The rise of citizen concern about armed conflict in regions like Syria and Crimea makes the 2016 global spotlight shine a little less brightly on Iraq.
In the face of pressing global challenges, like the massive refugee crisis spurred by the protracted Syrian conflict, it is all too easy to overlook the estimated 4,497 deaths and 32,021 injuries of U.S. soldiers in the Iraq War. This loss is compounded by the estimated 500,000 Iraqi fatalities attributed to the U.S. invasion, further imploring a moment of nationwide introspection about the consequences of armed conflict.
When studying lessons learned from the Iraq War, and how these lessons can help mitigate future conflict, it is important to begin by understanding that reading about massive war stats continually fails to capture the magnitude of lives lost. How can anyone possibly measure the cumulative hopes and dreams of approximately 505,000 souls?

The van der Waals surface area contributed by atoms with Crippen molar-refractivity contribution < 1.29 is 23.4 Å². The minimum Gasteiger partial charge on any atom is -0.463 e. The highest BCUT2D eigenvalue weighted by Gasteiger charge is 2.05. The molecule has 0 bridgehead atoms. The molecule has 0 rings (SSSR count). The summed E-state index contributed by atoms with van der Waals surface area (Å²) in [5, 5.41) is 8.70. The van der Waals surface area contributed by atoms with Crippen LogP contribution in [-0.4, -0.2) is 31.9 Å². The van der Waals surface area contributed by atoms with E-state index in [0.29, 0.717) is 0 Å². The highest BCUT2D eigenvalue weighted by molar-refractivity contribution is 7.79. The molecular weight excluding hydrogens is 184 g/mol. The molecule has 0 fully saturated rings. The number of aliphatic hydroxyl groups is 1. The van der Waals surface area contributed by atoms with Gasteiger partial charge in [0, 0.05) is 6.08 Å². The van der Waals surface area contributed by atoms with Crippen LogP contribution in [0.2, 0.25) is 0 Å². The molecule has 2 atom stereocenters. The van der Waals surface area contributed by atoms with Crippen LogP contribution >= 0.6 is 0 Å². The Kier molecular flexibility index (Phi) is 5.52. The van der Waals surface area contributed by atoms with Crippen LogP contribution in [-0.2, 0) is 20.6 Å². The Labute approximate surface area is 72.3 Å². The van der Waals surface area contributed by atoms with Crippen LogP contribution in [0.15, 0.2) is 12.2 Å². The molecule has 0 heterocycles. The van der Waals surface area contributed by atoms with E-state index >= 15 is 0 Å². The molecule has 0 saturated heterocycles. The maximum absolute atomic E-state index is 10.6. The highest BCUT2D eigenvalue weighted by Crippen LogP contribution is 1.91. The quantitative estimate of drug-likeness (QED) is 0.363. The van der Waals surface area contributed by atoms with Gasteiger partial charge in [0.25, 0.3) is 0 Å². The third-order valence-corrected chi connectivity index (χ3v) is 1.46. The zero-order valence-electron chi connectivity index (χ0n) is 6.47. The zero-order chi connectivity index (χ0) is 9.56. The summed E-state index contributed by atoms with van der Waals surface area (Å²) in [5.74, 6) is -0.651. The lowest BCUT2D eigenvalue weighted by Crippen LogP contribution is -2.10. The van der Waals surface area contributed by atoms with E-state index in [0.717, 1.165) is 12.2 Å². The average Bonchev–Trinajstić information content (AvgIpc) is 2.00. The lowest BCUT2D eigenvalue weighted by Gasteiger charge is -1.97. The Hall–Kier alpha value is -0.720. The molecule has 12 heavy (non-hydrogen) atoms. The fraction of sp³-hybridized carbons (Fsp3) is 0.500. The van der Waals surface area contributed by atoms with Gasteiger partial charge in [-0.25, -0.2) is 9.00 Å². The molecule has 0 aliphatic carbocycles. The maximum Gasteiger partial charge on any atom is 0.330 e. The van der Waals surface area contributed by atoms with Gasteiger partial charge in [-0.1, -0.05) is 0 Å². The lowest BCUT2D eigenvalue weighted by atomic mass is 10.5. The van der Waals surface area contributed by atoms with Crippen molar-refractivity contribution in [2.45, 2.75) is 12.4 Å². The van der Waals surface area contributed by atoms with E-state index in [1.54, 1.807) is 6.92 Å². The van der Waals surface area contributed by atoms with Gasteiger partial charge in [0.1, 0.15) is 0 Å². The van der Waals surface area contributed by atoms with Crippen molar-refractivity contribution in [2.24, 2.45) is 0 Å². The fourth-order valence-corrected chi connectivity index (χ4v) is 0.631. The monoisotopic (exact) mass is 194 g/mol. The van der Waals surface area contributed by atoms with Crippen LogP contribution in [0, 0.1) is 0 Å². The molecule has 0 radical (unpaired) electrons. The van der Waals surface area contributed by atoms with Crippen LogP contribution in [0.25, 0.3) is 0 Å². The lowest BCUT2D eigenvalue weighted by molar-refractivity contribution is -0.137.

While we cannot answer this unanswerable question, we can tell that April 4, 2016 marked the twelfth anniversary of Casey Sheehan’s passing, one of the 4,497 U.S. soldiers that lost their life in Iraq. Casey would be 36 if he were alive today. His chance to raise a family, volunteer with the Boy Scouts and church that he loved, and celebrate Mother’s Day with his family was cut tragically short.